Bath time is the ONLY time that Andy lets me cuddle him. As I hold him to my chest and look into his beautiful, mischievous face, the mess in the dining room fades away, and my only thought is: “it’s worth it!”

The Aging Process

Elly glares at herself in the full-length mirror.

When I was 22, I was invincible. Young, dumb, and full of energy, I could work for eight hours, party until dawn, fall asleep on a pile of rocks, and wake up the next day feeling great. I had no commitments and no pressure. Oh, how times have changed. Nowadays, a strong sneeze will cause me to throw my back out. Getting older is challenging; I never imagined that I would be dealing with wrinkles and pimples at the same time. Who knew that once you get pimples as a teenager, they just never stop appearing? Every grey hair I find is another reminder that time is marching on, whether I like it or not. I remember my mother feeling the same way: “sometimes I look in the mirror, and I wonder who that old woman is staring back at me,” she said. “I still feel 22 on the inside.” Now, at 36 years old, I know exactly what my mother meant. Who is this woman in the mirror? Why does she look like an older, crankier version of me? Where have I gone?

I still feel as unsure and anxious as I did when I was younger. Am I ever going to feel like an actual adult? I have a sneaking suspicion that no one actually knows what they’re doing. I think everyone else is just as confused as I am, they’re just better at hiding it. Actual adults know important things, things like when to file their taxes and how to roast a chicken. I still have to read the instructions on how to microwave my daily pizza pop (does it need one minute or two? Never mind, it always ends up hotter than lava).

When I was a kid, my parents knew everything. They were smart, thoughtful, responsible adults. I’ve gotten pretty good at faking it, but my façade is starting to crack. My daughter recently asked me what butterflies do with nectar from flowers, and I had no idea. I’m pretty sure butterflies don’t make honey, but what DO they do with nectar? “They, um, eat it?….. Yeah, butterflies eat the nectar,” I blurted out, feeling panic sweat beading on the back of my neck. Molly considered this for a minute, then said “yep, that’s what they do.” Relief washed over me. I had dodged another bullet, and Molly had no clue that the intricacies of butterfly physiology are way beyond my paygrade.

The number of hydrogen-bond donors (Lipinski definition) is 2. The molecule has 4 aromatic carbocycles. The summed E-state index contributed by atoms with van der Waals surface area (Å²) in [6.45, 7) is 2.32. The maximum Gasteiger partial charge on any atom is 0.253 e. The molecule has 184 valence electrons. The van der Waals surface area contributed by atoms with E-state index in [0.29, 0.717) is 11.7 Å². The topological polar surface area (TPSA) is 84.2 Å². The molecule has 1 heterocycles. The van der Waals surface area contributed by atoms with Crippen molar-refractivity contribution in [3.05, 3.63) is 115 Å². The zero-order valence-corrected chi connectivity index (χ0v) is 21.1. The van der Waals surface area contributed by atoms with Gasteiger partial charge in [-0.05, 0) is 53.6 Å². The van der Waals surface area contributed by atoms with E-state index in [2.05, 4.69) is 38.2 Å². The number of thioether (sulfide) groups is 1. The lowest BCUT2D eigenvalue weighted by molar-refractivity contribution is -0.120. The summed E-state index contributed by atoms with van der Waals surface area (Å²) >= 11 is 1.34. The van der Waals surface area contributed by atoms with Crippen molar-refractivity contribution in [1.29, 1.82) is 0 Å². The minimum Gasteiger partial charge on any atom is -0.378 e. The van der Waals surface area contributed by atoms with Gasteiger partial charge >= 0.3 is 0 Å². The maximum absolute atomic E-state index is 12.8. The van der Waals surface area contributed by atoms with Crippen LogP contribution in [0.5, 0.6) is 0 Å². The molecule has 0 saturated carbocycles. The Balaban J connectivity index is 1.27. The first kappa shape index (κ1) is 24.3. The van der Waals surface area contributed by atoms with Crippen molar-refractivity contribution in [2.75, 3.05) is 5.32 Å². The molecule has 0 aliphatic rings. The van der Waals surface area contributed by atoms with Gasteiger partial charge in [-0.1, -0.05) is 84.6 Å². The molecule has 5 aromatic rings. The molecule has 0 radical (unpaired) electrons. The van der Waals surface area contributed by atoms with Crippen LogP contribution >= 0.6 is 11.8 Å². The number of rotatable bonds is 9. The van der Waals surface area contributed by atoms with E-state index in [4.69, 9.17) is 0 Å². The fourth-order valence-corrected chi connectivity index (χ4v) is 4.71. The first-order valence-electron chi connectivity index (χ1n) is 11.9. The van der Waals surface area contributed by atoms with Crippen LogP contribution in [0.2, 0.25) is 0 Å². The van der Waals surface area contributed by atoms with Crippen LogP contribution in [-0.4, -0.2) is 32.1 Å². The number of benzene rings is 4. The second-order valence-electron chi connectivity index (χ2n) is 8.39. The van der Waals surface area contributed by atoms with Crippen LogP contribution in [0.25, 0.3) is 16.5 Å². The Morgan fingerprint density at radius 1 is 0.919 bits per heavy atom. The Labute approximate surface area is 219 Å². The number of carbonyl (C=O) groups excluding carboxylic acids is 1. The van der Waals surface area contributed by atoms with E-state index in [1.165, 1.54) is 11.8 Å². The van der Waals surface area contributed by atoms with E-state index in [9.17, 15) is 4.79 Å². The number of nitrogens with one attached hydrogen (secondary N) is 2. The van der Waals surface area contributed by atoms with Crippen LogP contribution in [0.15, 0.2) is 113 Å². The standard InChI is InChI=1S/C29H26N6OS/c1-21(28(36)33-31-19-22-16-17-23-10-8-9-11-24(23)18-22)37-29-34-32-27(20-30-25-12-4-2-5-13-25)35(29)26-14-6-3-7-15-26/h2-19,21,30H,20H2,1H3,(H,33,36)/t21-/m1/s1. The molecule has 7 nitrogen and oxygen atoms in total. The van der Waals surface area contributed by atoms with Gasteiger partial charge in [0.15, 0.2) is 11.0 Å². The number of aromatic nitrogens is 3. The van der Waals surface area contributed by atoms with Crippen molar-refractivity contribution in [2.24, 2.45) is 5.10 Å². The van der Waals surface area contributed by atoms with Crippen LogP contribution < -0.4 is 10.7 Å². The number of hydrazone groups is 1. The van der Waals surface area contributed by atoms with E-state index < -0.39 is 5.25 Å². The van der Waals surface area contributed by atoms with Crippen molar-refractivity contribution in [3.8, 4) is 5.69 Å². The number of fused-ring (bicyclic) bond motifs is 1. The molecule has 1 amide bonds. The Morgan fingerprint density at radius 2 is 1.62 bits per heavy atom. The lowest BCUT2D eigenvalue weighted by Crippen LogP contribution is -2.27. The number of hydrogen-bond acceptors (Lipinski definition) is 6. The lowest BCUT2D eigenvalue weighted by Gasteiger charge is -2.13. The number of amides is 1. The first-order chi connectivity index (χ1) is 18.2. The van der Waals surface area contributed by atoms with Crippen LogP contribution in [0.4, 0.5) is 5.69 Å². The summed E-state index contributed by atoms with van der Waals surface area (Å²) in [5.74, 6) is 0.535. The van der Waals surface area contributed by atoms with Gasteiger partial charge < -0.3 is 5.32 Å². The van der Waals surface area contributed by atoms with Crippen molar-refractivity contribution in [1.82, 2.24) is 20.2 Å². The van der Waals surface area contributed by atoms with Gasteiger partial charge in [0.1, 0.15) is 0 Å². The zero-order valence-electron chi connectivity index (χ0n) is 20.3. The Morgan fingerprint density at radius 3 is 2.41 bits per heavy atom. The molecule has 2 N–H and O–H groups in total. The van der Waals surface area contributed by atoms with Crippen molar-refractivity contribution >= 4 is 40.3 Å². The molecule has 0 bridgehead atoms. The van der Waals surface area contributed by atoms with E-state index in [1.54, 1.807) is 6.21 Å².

I’m looking back on my early twenties with rose-colored glasses. A quick look through my diary from that time reveals heartbreak, frustration, and desperate uncertainty. I didn’t have a stable job, I didn’t have my own home, and I wasn’t sure if I would ever have those things. All things considered; would I go back in time if I could? No, definitely not. Life is much more rewarding now, even as a stay-at-home mom with two kids who occasionally make me want to yank out my nose-hair in frustration. Watching them grow is a gift – one that I take for granted all too often. Just like how I took my slim waistline for granted when I was younger. On second thought, I would go back in time, if only to tell my younger self to lay off the Doritos!

Father’s Day

Elizabeth and Michael startle John awake on Father's Day.

When I was five years old, my older sister Emma and I were members of the Girl Guides – a youth empowerment organization designed to promote confidence and leadership. She was called a Brownie, and she had a smart brown uniform with a sash to display all the merit badges she earned. I was a member of the Sparks, a different group for younger girls. We wore pink shirts and met once a week to sing songs about friendship. I remember being annoyed at the curly-haired woman in charge (also called the den mother), because she never picked me to lead the group in song – a bitter regret I’ve held onto all these years.

One week, my sister came home excited; she was going to a sleep-away camp! Her entire troupe would be going to a campsite, where they would roast marshmallows, sleep in cabins, and explore the forest. I was pumped! This was going to be great! At the next Sparks meeting, I happily told my friends all about the camping trip, and about how thrilled I was to be going. The woman in charge, her stiff, hair-sprayed curls standing on the top of her head, narrowed her eyes and said: “the camping trip is just for Brownies. You’re not going.” Complete and utter devastation does not describe the scene that followed. Tears filled my eyes, and I started sobbing with all the might of a broken-hearted child. My little friends, not completely understanding why, also started to bawl. One after another, every little girl in the troupe started crying and wailing. At this point, my dad arrived to pick me up, and was met with ten sobbing, snot-dripping, utterly bereft five-year-olds and one stressed out den mother. Bewilderment on his part would be an understatement. I chokingly told him that I couldn’t go on the camping trip, and how it wasn’t fair. My dad, taking my hand, said “don’t worry. We’ll have our own camping trip at home.” We left the meeting, as the other parents arrived to pick up their own desperately unhappy daughters.